This strategy has paid off as the man once considered untouchable can now boast of having 28 smaller parties on board the NDA formation. The more significant players, such as the dmdk in Tamil Nadu, the ljp in Bihar and the TDP in Andhra Pradesh, came on board after it appeared that the Modi campaign was gaining momentum. Says right-wing columnist Swapan Dasgupta, “The trend for the past decade suggested that the age of mass rallies was over. Modi has reversed that trend.”
How was it all done? At the heart of the planning was Modi himself. Leader of the Opposition in the outgoing Rajya Sabha, Arun Jaitley, and national treasurer of the BJP and head of the party’s ‘information communication campaign committee’, Piyush Goyal, played the role of facilitators and enablers of a campaign that then moved through the process in the traditional BJP structure. Leader of the Opposition in the outgoing Lok Sabha, Sushma Swaraj, did suggest making the campaign more about the party than a personality, but there was no other voice of dissent.
Key players in the Modi campaign have already moved on to how he’ll perform when, not if, he becomes PM.
Ever since, the campaign has moved at various levels. There is a building in Lodhi Estate in Delhi where professionals work on the social media and communication strategy, releasing jingles, brainstorming to get just the right nuance for each stage of the electoral battle. There is the formal party release of advertisements prepared by a subsidiary of advertising agency o&m. But at each stage, various loyalists have been consulted and asked for inputs. This includes former Britannia Industries MD Sunil Alagh, Swapan Dasgupta and fellow journalist Ashok Malik. Besides, Modi has over several months been consulting many economists and strategic thinkers.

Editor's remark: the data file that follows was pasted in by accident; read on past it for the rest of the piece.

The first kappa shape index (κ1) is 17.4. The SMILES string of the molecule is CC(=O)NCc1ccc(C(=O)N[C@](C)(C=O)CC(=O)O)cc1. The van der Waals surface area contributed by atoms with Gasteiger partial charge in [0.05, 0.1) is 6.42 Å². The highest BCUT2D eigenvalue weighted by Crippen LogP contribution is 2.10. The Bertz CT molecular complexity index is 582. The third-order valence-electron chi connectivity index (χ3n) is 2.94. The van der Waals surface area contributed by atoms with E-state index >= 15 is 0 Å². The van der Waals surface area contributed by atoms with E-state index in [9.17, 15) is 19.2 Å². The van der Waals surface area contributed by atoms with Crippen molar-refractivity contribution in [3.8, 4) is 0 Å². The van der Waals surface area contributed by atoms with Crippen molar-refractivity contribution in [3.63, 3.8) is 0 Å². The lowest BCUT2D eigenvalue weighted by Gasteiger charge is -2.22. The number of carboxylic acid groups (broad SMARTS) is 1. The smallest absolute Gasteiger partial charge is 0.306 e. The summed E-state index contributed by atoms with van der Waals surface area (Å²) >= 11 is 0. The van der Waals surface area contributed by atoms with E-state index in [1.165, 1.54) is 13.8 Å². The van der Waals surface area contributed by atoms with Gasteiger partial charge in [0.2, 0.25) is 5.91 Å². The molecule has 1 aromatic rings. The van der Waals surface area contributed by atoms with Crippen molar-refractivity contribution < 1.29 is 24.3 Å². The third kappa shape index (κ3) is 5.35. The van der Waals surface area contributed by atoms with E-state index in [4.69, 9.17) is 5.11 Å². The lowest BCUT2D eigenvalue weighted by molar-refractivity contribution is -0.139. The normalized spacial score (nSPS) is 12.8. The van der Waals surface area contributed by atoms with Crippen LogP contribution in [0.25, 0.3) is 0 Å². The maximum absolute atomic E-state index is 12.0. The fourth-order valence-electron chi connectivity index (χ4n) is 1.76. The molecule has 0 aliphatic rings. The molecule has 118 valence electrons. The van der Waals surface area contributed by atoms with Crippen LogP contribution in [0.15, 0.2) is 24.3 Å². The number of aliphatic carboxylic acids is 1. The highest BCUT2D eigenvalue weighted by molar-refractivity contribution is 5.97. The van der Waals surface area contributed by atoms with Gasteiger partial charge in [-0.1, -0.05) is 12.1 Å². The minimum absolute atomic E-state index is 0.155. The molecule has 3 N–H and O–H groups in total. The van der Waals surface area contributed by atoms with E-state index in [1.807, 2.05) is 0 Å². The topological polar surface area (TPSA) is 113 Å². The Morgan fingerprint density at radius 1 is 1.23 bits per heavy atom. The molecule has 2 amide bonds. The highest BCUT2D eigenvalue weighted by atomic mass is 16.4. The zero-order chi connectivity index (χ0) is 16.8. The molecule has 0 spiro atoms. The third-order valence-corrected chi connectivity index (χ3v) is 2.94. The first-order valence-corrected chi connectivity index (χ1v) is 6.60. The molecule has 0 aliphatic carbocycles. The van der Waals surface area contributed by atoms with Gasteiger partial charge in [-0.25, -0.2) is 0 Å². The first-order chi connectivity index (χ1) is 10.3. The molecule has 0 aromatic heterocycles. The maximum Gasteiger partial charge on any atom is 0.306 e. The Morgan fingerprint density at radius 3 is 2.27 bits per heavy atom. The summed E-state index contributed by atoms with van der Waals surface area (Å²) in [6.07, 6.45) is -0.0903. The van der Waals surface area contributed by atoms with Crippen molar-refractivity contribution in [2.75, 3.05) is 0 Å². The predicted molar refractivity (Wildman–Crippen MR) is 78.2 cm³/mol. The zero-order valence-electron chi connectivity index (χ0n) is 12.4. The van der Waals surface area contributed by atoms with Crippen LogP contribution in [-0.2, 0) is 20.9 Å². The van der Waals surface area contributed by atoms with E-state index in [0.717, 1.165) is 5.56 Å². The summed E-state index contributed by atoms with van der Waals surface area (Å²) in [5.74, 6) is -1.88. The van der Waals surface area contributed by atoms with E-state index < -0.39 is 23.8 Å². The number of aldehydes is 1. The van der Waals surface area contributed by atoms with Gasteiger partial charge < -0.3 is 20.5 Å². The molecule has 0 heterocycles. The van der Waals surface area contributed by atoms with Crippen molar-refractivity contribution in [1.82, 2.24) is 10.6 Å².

He has also quite deliberately chosen to operate out of Gandhinagar and not set up camp in Delhi. Even so, he has retained the presidential-style approach to managing his own election. There is, for instance, an independent real-time poll tracker whose results are not shared with the entire BJP but only with those who are seen to be part of the trusted core. It has a good sample size, is done in the greatest confidence, and the results are handed over to Modi who is quite adept at going through and reading data.
The presidential style of campaigning, says a senior leader, “was intended to gloss over differences of caste and identity”. It is also meant to just ride roughshod over traditional arguments of secularism and communalism, socialism and capitalism. And to surmount the conventional wisdom that the BJP can never cross a certain threshold. Whether or not Modi can prevail over all the ambiguities and diversities of India with a single unitary message remains to be seen. But what has increasingly become clear is that his campaign has already succeeded beyond the expectations of some of its early promoters and planners.